30+ Years' Experience. Nationally Recognized Defense.
Murder is codified in Massachusetts under MGL Ch. 265 s. 1. Generally, murder is defined as the unlawful killing of a human being either with malice or in the commission or attempted commission of certain felonies.
If you have been charged with a murder crime or would like to discuss a legal matter involving a murder crime please let Brad know as soon as possible. It’s extremely important to have defense counsel by your side as early as possible in the process.
First degree murder is arguably the most serious crime with which one can be charged here in the Commonwealth of Massachusetts and elsewhere in the United States. Murder is defined as the unlawful killing of a human being either with malice or in the commission or attempted commission of certain felonies.
In Massachusetts, there are three applications (theories) under which First degree are charged:
Although, Massachusetts abolished the death penalty more than three decades ago, the mandatory penalty for a conviction on charge of first degree is life imprisonment in state prison “for the rest of one’s natural life, without any possibility of parole.” There is an automatic appeal, as a matter of right, to the Supreme Judicial Court (SJC).
Second degree murder is considered a violent crime. Murder is defined as the unlawful killing of a human being either with malice or in the commission or attempted commission of certain felonies. In Massachusetts, second degree murder is defined as murder that “is not first degree murder,” where the following two elements, unlawful killing and murder, are both proven beyond a reasonable doubt.
The penalty for a conviction of second degree murder in Massachusetts is a mandatory 15 years to life in state prison. Juveniles prosecuted for first degree murder are no longer subject to automatic terms of life imprisonment and in Massachusetts, if convicted, are now sentenced as though convicted of second degree murder and eligible for parole after serving 15 years.
In order to prove the defendant guilty of murder in the second degree, the Commonwealth must prove two elements beyond a reasonable doubt:
Malice, in this context, includes:
An intent to cause death
An intent to cause grievous bodily harm
An intent to do an act that, in the circumstances known to the defendant, a reasonable person would have known created a plain and strong likelihood that death will result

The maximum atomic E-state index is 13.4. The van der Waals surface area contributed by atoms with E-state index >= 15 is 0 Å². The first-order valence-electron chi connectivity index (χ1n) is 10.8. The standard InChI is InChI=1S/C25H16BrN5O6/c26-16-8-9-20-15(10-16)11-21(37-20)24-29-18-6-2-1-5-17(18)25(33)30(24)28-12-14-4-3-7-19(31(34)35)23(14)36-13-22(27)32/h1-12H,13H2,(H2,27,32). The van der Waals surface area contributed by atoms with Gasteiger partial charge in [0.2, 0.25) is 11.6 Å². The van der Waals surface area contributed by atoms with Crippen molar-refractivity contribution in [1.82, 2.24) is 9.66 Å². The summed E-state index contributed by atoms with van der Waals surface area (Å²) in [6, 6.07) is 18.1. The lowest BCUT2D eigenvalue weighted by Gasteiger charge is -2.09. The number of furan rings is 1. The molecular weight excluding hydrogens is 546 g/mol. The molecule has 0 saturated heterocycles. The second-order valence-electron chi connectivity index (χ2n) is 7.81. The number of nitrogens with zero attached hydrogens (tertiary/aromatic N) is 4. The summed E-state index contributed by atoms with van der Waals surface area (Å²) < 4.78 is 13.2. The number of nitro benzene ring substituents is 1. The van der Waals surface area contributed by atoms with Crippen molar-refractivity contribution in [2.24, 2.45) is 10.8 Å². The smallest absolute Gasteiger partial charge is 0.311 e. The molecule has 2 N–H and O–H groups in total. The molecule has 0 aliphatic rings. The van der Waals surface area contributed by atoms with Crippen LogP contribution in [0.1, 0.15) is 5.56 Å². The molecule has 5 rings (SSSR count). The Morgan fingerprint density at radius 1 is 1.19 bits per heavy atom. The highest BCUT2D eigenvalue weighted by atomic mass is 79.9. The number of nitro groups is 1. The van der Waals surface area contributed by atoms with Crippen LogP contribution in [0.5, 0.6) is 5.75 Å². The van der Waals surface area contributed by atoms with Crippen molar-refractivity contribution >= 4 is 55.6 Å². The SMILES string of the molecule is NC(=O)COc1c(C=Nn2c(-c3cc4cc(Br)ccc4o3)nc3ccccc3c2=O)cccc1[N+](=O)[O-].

Murder may also be charged in federal court, when committed in national parks, reservations or other locations subject to federal jurisdiction. It is also charged in conjunction with other federal crimes, including Racketeering (RICO), where it is one of eight specified state predicate acts, and using detonating a weapon of Mass Destruction.
A murder conviction in federal court carries the same sentence as it would in the state court of commensurate jurisdiction. There is a federal death penalty, which may be charged/pursued at the election of the US Attorney General in federal prosecutions, even if conducted in states where the death penalty has been abolished. The penalties for first degree murder prosecutions in states other than Massachusetts can vary. 32 states currently allow for the death penalty; 18, plus the District of Columbia, do not.
Should you find yourself facing a charge as serious as this, with such catastrophic jeopardy, it is critical you locate an attorney both trained and skilled in defending first degree murder charges. Key considerations here are the lawyer’s actual jury trial experience in defending murder cases, numbers of murder cases h/she’s handled, (in some instances), prior prosecutorial experience with murder cases, as well as overall trial exposure, seniority and standing in the legal community. Brad Bailey is a first degree murder lawyer who meets all of these requirements.
His experience defending state murder charges includes the following cases:
Brad Bailey also briefed and argued an appeal of the first degree murder conviction in Com v. Phillip Rise before a full panel of the Massachusetts Supreme Judicial Court, and also defending federal murder for hire charges in United States v. Djokich.
He understands that if you are facing a first degree murder charge, this is likely the most stressful and pivotal time you and your loved ones will ever face. Because of this, Brad also goes out of his way to treat you, your loved ones and your case with the utmost dignity, empathy, and respect. At the same time, he believes in utilizing out-of-the-box thinking when defending any client(s) and is committed to aggressively fighting the government with zealous representation and aggressive advocacy at each and every adversarial proceeding, thereby pledging and endeavoring to secure the best possible outcome.
Brad can be reached immediately at (617) 500-0252 or using our online form.
Brad Bailey is the go-to defense attorney for white collar crimes, federal crimes, as well as serious state felony charges. He is without question one of the most experienced criminal defense attorneys in Boston.